Barnes was ordained into the Christian Church Disciples of Christ denomination, but eventually found her way back to her Catholic roots and is now an active participant in the day-to-day St. Bartholomew church’s worship. She attends Mass daily throughout the week, finding a spiritual peace there, and has been a lector and was trained and commissioned for the Eucharistic ministry as well, assisting in the distribution of Holy Communion.
Although she had to seek reconciliation with the church for a divorce that she did not want in order to be reunited with the Catholic faith, Barnes credits Davis with “loving her back into the church,” she said. “He said, ‘Come back and try us again,’ ” she said, smiling at the memory.
“I knew then I was in the right place,” Barnes said of rejoining the Catholic faith.
Going to Mass each day “feeds my spirit,” she said.
She participates in the church’s bereavement ministry, which is an ongoing support group for people who have lost a loved one. She was particularly touched that St. Bartholomew parish representatives visited and prayed for her husband when he was in Four Seasons prior to his death.
Barnes also loves the time she volunteers at Columbus Regional Hospital in the cancer center treatment area, visiting with patients who are in a fight for their lives.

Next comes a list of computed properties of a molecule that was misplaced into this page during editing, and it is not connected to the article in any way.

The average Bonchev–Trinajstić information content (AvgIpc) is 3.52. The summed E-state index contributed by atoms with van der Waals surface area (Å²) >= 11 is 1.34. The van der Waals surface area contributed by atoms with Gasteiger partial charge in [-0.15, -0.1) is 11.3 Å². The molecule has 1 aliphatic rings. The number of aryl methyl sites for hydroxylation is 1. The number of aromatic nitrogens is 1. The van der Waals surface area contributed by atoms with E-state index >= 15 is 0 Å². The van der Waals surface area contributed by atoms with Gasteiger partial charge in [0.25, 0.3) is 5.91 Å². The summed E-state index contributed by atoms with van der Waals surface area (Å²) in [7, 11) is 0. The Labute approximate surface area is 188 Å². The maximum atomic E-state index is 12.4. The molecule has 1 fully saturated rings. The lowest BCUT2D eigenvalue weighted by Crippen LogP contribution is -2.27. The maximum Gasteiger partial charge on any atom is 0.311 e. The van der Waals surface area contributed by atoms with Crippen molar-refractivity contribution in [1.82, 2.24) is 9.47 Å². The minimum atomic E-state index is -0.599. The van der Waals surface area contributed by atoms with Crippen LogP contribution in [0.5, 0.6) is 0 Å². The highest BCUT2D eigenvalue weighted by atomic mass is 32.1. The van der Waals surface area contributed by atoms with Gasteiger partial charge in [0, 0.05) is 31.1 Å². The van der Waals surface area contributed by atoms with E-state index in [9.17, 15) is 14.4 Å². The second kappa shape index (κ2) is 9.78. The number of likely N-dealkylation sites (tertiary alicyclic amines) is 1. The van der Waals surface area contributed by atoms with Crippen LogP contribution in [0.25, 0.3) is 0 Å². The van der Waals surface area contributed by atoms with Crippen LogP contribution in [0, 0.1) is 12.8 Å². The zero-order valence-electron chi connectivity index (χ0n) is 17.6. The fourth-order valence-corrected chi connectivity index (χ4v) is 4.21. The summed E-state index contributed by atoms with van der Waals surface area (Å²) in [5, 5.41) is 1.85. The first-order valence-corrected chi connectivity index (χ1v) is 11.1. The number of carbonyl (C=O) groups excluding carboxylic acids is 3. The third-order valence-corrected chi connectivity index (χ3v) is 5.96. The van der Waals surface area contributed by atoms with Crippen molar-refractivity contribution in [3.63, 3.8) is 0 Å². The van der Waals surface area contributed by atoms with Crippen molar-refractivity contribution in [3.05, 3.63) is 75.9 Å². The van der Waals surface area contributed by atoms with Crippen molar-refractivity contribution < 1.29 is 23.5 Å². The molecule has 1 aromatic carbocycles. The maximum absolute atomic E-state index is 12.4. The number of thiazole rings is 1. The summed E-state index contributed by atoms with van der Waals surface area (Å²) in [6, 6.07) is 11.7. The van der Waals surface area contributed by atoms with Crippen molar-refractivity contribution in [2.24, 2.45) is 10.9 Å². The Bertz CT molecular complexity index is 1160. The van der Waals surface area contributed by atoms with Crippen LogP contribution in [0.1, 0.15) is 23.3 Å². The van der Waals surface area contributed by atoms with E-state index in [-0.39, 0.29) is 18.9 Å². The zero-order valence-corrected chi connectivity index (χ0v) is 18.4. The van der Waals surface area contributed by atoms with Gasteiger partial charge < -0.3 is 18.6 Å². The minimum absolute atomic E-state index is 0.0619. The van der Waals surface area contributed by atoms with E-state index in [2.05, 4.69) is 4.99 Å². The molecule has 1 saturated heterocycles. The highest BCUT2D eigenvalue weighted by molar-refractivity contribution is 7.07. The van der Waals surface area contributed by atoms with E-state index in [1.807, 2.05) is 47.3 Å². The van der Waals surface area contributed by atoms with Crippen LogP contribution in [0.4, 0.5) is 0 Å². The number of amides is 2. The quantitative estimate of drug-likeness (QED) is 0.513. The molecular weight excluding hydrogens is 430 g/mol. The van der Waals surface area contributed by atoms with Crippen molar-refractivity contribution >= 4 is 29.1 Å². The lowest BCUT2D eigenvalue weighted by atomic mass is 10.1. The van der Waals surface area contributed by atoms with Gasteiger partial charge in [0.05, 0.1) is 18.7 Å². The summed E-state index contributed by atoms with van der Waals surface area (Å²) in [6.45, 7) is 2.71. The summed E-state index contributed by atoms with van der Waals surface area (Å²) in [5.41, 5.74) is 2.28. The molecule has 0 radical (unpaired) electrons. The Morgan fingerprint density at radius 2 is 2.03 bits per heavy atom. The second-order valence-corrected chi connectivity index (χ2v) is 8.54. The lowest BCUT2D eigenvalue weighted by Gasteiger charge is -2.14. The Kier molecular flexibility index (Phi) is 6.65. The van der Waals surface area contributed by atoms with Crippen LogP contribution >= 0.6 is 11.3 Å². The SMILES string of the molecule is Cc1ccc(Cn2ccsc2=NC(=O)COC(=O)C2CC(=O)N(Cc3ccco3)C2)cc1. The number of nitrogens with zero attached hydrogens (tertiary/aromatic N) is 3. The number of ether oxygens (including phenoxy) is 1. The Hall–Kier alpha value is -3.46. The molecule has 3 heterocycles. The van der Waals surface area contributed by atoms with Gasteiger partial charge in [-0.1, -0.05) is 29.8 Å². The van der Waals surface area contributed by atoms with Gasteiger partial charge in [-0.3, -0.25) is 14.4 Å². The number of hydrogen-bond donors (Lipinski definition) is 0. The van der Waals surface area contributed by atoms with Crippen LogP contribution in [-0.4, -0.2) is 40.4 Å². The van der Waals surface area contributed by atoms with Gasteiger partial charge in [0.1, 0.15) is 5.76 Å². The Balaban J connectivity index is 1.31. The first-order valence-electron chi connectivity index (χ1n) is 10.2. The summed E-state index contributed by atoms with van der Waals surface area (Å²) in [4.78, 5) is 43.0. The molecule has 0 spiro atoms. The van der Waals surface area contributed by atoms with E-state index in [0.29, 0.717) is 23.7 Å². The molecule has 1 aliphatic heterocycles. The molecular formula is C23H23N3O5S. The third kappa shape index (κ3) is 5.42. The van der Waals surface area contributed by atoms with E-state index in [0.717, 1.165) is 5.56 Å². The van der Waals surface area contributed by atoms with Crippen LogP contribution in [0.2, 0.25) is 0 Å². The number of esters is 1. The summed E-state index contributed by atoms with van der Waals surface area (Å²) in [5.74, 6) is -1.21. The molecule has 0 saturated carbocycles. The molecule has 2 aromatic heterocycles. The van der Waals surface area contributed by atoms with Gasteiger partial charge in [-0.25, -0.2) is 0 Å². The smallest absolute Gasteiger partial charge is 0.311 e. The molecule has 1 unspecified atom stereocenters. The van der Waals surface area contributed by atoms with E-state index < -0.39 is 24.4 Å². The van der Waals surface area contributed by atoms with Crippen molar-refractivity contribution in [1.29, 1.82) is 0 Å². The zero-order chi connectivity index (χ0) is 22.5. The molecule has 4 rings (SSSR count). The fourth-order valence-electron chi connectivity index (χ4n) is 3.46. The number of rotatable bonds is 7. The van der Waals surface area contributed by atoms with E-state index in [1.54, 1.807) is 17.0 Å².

“I don’t have a cure for them, but I have a heart for them,” she said.
She sometimes sees patients she talked with and prayed with out in the community, doing better, and has been told they remember what she gave to them during those hospital visits.
“I always say whatever you can give to a cancer patient, you get it back 10-fold,” Barnes said. “I’ve been given so much. I am so blessed by people who have been put in my path. That’s what life is about — doing the work of the Lord.”
Barnes says she believes one of her strengths is the capacity to stay in an adverse situation and not run away, even when it’s difficult.
And she admits that sometimes, she asks God to “watch her mouth,” as she moves among the entities where she volunteers and serves each day as a counselor and helper.